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Preparing for our own death may not be the most fun, but it is important. Since we usually don’t know how or when our life will end, it’s a good idea to get our personal affairs in order as soon as possible. It turns out there is more to the equation than calculating how much life insurance you need. Some of the seemingly smaller pieces are just as significant — specifically, choosing your beneficiary.

What’s a Beneficiary?

A beneficiary is the person (or the entity) you name that will receive any cash payment or benefits upon your death as outlined in your life insurance policy. You can have more than one beneficiary. For example: You can specify that a certain percentage goes to one person and the remainder to another. In addition, it is a good idea to have both a primary beneficiary as well as a contingent beneficiary, in case your primary beneficiary predeceases you. It’s important to be very specific when naming your beneficiary by including the person’s full name and, if possible, their Social Security number.

Why Bother?

Many people forget or ignore the very important step on the assumption that if they don’t name someone, the benefits will just go to the next of kin. But if you don’t name a beneficiary, your insurance proceeds will be doled out according to the beneficiary provision in your policy. This likely means they will pass to your estate and are subject to probate, incurring all of the expenses and delays associated with its settlement. Naming a beneficiary ensures your assets are given to the person you choose. And it makes sure the money is received almost immediately after your death — this can help your surviving family members avoid debt when dealing with the high cost of funeral arrangements.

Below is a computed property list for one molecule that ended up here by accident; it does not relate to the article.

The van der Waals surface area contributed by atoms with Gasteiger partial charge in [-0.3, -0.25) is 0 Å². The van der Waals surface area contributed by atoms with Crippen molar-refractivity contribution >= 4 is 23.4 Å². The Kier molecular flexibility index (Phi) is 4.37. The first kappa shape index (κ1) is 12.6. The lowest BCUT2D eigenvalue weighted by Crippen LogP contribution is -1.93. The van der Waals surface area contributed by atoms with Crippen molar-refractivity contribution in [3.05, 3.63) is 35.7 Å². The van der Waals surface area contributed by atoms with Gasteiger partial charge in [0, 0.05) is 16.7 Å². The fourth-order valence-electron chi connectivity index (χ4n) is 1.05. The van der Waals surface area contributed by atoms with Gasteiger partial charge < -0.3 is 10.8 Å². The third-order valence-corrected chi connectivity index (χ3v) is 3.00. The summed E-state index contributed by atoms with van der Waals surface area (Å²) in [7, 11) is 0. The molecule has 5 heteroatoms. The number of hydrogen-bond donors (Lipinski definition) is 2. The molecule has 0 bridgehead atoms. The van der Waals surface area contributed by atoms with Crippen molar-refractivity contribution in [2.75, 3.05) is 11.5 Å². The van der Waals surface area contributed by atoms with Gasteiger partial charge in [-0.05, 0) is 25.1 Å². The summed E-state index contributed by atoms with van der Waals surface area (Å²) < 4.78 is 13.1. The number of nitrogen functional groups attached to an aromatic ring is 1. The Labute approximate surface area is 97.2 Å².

It’s important to choose wisely when it comes to life insurance beneficiaries – they will be inheriting your benefits. It’s a good idea to think about who will be left with funeral costs and those you would like to provide with support. This will most likely be your legal dependents but could include elderly parents, siblings or friends. Remember, if your beneficiary is underage, you may want to set up a trust and designate a trustee who can receive and hold the proceeds on behalf of the minor. It is also important to consider that when you become legally incompetent, you will not be able to name or change your beneficiary.

Every state has different regulations regarding insurance, beneficiaries and death benefits. If you need further life insurance education, try researching online or speaking to a local financial adviser or estate attorney for clarification. No matter how or when you tackle the necessary project of life insurance, it’s important to be sure you choose beneficiaries carefully.

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